A bicycle thief has been jailed for three years for ‘ecological crimes’ in Belgium because his victims would be forced to drive their cars instead.
A judge at Brussels Criminal Court heard the man in his 40s stole a cycle in October and has 17 previous convictions.
The judge said: ‘It is therefore advisable to severely punish the defendant who commits crimes the gravity of which is important for the planet, since the victim deprived of his bicycle has no other option than to use a more polluting means of transport.
Ecological crimes are usually restricted to actions that have a more direct impact on the environment, like polluting rivers or emitting greenhouse gases.
But campaigners are increasingly calling for the scope of such crimes to be greatly widened.
The Way Forward campaign is calling on the UK government to encourage the use of public transport in order to ensure a green recovery from the COVID-19 pandemic.
A national campaign to help to get people back on board public transport in the UK has been launched by sustainable transport charity, Campaign for Better Transport.
The Way Forward campaign is calling on the UK government to support public transport by actively encouraging people to use buses, trains, coaches and trams as restrictions ease and introducing an incentive scheme to help to boost passenger numbers as part of a national plan to place public transport at the heart of a green recovery from the COVID-19 pandemic.
Paul Tuohy, Chief Executive of CfBT said: “The events of the last year have made people less confident about using public transport, but, as restrictions continue to ease, we all need to start getting back on board. That’s why we’ve launched this campaign to urge the government to reassure people that public transport is safe again and to introduce a national scheme of discounted fares to encourage people to use it.
London is alive with the sounds of humanity. The rumble of the tube. The piercing ring of a siren. The drilling. The shouting. The honking. These are modern sounds created by a 21st century society, but noise pollution isn’t a modern trend.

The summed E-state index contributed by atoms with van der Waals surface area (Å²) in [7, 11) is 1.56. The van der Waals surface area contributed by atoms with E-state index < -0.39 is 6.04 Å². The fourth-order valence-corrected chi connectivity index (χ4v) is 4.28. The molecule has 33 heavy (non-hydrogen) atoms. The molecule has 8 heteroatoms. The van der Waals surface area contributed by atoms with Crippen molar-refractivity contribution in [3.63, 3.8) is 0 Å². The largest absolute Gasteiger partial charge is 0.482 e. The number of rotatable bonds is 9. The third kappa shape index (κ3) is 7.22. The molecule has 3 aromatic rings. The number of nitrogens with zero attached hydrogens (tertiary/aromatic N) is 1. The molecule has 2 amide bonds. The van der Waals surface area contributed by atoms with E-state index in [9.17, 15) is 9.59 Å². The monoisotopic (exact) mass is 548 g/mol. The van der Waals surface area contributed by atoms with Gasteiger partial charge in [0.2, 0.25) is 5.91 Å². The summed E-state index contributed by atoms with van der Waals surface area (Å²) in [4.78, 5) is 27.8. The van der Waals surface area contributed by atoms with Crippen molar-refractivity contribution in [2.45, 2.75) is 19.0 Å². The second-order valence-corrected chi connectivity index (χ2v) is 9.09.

According to Peter Ackroyd, a novelist and poet, 18th century London “rang with the hammers of artisans and the cries of tradesmen”, producing more noise than anywhere else in the country. Industrialised London was the noisiest city in the whole world, according to Walter Besant. Hogarth translated the maddening sounds of London onto canvas in his 1741 painting, which depicted an enraged musician despairing at the cacophony of sounds around him.
Although urban noise isn’t new, it hasn’t ever really been taken seriously as a public health issue that policy can help resolve. Have we underestimated the harm that noise has on our neighbourhoods, our health and our wellbeing?
Sound and health
There is increasing evidence that long-term exposure to noise pollution has negative effects on health. Cases of anxiety, depression, cardiovascular disease and type 2 diabetes have been shown to increase when noise levels do. According to the World Health Organisation, 1.6 million healthy life years are lost every year because of environmental noise, mainly due to the cortisol that it makes us release.
In late 2019, the International Tripartite Rubber Council warned the global supply would fall short by one million tonnes (900,000 tons) in 2020, around 7% of production. Then the pandemic hit.
Demand reduced immediately, and driven miles – the key measure for ultimate demand for rubber – dropped as countries went into lockdown. But rubber soon bounced back. “Demand outpaced even the most bullish predictions,” says Meyer. As they came out of lockdown, Chinese citizens bought huge numbers of new cars, thanks to fears around the safety of public transport. Similar patterns are expected globally. “Demand has since eclipsed supply,” says Meyer. “Now there is an acute shortage (of rubber) in destinations, and inventory held by tyre makers is very low.”Although synthetic rubber can be produced from petrochemicals, natural rubber has unique properties which even these synthetics can’t match: natural latex gloves are more resistant to tear than nitrile ones, while aircraft tyres use natural rubber for its high elasticity and resistance to heat, which can build up from friction during landing.